'Not on the agenda': Morocco denies French President Emmanuel Macron will visit Rabat
Rabat denied claims that French president Emmanuel Macron will visit Morocco amid Paris' one-sided attempts to fix strained ties with the North African kingdom.
"Macron has neither an agenda nor a planned visit," commented briefly a government official to Morocco state news agency MAP on Saturday, 16 September.
"I am surprised that the French foreign minister has taken such a unilateral initiative and allowed herself the freedom to make such an announcement," the official added.
In an interview with French channel LCI, French Foreign Minister Catherina Colonna claimed Friday that President Macron will visit Morocco soon at the invitation of Moroccan King Mohammed VI.
It was in a Moroccan salon with a Rabati red carpet where the interview with LCI and the minister took place. Colonna acknowledged tensions between Paris and Rabat, admitting that "making judgments on choices made by Morocco sovereignly was useless and hurtful for both countries."
The French diplomat's attempts to ease the two-year-long tensions with the kingdom did not impress Rabat, nor did Macron's "heartfelt" speech to Moroccans.
After Morocco rejected Paris's aid in the earthquake rescue operations, Macron made a two-minute video in French addressing the Moroccan people.
The French president said the quake shook France and Morocco, stressing that the French government was on the side of the Moroccan people and Paris had every opportunity to provide humanitarian assistance.
France pledged €5 million to aid organisations, and President Macron proclaimed his government ready to assist.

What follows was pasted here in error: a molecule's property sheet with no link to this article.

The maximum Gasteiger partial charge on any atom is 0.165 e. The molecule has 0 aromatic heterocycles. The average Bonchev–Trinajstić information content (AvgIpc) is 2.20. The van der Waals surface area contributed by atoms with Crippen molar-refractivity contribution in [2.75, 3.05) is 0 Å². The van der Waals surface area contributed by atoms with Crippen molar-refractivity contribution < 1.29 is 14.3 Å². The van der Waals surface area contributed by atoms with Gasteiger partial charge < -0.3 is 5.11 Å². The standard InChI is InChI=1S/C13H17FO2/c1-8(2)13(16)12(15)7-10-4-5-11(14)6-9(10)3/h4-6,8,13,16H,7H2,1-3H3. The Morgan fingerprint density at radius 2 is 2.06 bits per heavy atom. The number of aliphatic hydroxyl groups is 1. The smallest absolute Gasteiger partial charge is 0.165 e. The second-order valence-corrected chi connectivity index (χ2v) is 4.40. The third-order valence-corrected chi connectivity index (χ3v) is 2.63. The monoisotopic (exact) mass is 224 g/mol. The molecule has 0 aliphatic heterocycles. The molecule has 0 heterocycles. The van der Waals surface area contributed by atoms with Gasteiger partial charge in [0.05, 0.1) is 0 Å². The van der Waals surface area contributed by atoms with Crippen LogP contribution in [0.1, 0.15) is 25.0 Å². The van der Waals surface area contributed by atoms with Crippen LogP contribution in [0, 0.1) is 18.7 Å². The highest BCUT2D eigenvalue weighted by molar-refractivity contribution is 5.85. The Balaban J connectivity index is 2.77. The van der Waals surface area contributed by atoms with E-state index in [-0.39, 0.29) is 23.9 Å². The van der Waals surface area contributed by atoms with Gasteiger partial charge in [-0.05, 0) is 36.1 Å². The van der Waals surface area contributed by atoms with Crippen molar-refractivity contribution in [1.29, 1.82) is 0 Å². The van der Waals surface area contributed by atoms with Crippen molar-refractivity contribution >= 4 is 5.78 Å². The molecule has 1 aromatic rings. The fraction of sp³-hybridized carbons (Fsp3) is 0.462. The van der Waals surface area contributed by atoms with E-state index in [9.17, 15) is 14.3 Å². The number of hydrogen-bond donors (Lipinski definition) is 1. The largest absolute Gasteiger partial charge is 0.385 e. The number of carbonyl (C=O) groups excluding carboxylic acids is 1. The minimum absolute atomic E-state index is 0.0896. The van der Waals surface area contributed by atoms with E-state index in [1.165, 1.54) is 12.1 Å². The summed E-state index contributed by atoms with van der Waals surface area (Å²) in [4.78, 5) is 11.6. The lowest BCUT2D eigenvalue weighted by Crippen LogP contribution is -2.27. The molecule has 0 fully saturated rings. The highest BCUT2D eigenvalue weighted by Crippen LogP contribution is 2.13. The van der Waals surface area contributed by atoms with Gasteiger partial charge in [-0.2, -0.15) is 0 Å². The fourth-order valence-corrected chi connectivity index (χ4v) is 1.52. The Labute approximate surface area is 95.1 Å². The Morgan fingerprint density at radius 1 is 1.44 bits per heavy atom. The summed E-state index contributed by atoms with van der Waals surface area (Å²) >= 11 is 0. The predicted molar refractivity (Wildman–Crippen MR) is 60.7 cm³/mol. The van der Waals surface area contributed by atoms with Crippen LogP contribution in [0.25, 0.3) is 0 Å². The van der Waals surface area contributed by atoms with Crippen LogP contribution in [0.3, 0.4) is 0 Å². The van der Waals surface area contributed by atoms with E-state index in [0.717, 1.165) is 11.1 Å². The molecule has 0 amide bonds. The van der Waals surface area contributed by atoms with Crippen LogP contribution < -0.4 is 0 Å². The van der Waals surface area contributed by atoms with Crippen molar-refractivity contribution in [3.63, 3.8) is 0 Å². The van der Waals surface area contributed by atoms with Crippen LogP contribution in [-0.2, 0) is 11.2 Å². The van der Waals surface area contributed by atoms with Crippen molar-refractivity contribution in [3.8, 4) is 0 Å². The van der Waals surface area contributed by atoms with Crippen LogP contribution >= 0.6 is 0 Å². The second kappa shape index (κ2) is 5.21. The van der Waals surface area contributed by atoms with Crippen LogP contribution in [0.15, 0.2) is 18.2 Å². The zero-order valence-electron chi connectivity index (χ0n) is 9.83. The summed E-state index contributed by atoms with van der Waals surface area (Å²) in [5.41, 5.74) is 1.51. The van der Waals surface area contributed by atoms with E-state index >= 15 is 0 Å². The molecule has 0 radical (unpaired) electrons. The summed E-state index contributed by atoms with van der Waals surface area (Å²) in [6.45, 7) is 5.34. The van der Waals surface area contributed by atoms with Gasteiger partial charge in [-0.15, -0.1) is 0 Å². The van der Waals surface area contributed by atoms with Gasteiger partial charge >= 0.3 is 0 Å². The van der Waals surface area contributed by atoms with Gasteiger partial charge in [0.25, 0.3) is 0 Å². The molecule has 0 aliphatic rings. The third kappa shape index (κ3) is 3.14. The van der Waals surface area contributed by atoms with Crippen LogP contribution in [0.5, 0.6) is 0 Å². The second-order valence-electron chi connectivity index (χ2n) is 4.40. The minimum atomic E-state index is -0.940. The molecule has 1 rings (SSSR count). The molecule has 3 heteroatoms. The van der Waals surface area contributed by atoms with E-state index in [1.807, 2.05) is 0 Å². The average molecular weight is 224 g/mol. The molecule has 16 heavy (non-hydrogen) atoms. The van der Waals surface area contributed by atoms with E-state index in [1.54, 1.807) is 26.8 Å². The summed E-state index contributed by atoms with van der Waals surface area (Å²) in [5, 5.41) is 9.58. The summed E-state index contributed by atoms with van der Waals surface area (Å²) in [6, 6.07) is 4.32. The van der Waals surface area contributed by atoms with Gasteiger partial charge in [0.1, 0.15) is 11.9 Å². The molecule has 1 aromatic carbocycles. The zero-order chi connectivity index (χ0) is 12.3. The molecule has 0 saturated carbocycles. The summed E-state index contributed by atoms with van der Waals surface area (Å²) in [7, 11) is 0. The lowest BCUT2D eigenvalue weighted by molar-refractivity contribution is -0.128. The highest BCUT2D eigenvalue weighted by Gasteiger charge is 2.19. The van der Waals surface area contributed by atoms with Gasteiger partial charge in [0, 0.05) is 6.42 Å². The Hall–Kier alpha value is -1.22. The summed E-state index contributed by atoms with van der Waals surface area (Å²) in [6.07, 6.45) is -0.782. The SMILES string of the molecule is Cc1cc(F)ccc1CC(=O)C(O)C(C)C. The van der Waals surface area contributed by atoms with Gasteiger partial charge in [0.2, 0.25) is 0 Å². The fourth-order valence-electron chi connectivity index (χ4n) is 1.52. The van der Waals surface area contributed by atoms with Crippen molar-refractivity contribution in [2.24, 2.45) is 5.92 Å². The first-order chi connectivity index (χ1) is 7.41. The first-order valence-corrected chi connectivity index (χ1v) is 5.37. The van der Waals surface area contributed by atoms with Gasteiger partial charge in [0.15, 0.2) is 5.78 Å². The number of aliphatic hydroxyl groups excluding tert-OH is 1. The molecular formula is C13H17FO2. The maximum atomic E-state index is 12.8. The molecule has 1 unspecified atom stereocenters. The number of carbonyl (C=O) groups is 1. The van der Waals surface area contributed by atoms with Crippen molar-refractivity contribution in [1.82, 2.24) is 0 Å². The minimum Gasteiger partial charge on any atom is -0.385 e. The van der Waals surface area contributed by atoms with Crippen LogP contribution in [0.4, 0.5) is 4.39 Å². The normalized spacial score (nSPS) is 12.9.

Macron's move stirred wide criticism, with many accusing the French leader of "longing for the colonial period" in Morocco and "disrespecting" the independent country's sovereignty.
Following the earthquake, the Moroccan government has maintained a reserved stance before accepting aid only from Spain, UAE, Qatar and the UK.
While many Moroccans criticised their government's slow and hesitant response to the devastating natural disaster, many commentators depicted Paris' insistence on aid as an "opportunist white saviour behaviour."
Morocco's selective acceptance of aid indicates a political rift and personal animosity between President Emmanuel Macron and King Mohammed VI.
Macron's ties with Rabat started on a good note in 2017.
Newly elected Macron broke the long-standing presidential tradition of starting the mandate with an official visit to Algeria. He went instead to Rabat and stayed in the king's palace in what the media described as a "friendly visit".
Since then, Macron has visited Morocco several times to inaugurate France-sponsored projects in the North African kingdom.
The first signs of tension started showing right after the Pegasus scandal.
Since then, communication between the two leaders, Macron and Mohammed VI, has reportedly stopped.
"Macron complained after the Pegasus affair, but the king gave him his word of honour that it is not his style. Macron responded very clumsy way; I cannot tell what he said. (...) He disrespected the King of Morocco, and their relationship was broken," French author Tahar Ben Jelloun said in June, citing trusted sources.